DARPA is asking for just over $44 million to continue work on LongShot in Fiscal Year 2024, up from the $36 million it received in the previous fiscal cycle. Its stated goals for the coming fiscal year include completing the "fabrication of flight test vehicles and [then working to] integrate [them] onto host aircraft," as well as conducting "captive carry testing of the flight test vehicle" and an "initial series of flight demonstrations validating separation of air-to-air missile from host flight test vehicle."
DARPA says it could transition the LongShot program, or technology developed therein, to the U.S. Air Force and/or the Navy if it is completed successfully.
For the Air Force, work on LongShot could easily feed into the service's Collaborative Combat Aircraft (CCA) advanced drone program, as you can read more about here. CCA, which is currently primarily focused on developing drones with high degrees of autonomy to work closely together with crewed combat jets, but that could grow in scope and scale, is part of the service's larger Next Generation Air Dominance (NGAD) initiative.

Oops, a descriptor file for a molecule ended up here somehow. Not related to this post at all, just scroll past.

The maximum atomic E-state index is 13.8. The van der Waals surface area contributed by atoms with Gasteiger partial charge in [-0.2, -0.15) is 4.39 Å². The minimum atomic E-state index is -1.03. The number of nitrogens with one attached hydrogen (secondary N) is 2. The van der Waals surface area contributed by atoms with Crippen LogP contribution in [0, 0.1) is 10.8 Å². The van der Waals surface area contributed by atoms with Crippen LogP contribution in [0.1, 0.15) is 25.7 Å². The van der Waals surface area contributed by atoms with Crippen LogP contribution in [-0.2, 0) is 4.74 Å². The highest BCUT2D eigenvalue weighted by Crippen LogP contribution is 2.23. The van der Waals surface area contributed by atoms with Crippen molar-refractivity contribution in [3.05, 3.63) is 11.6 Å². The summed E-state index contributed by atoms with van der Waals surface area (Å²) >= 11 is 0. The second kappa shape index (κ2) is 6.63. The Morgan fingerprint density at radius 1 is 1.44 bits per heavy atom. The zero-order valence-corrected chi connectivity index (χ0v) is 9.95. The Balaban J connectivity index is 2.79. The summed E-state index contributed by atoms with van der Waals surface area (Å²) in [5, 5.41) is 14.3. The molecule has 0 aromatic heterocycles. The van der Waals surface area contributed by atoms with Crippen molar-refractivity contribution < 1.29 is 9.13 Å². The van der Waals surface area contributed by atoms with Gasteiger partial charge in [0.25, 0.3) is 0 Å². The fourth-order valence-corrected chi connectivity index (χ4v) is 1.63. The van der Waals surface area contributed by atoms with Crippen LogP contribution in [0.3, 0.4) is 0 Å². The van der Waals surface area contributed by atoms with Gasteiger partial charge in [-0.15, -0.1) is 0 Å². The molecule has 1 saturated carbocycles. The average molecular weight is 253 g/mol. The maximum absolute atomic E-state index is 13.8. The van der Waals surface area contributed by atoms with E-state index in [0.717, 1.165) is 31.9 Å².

General Atomics is also on contract with the Air Force to demonstrate at least one variant of a different highly modular drone design based around a common 'chassis,' called Gambit, as part of another program called the Off-Board Sensing Station (OBSS).
The Navy has its own separate NGAD program, which will also include work on new drone designs. The Navy and Air Force NGAD efforts are deeply intertwined and the two services are already actively collaborating on technologies that will enable them to seamlessly exchange control of their respective future uncrewed aircraft fleets during operations.
General Atomics says it will have more to share about its LongShot design at the Air & Space Forces Association's main annual conference and trade show in Washington, D.C. next week.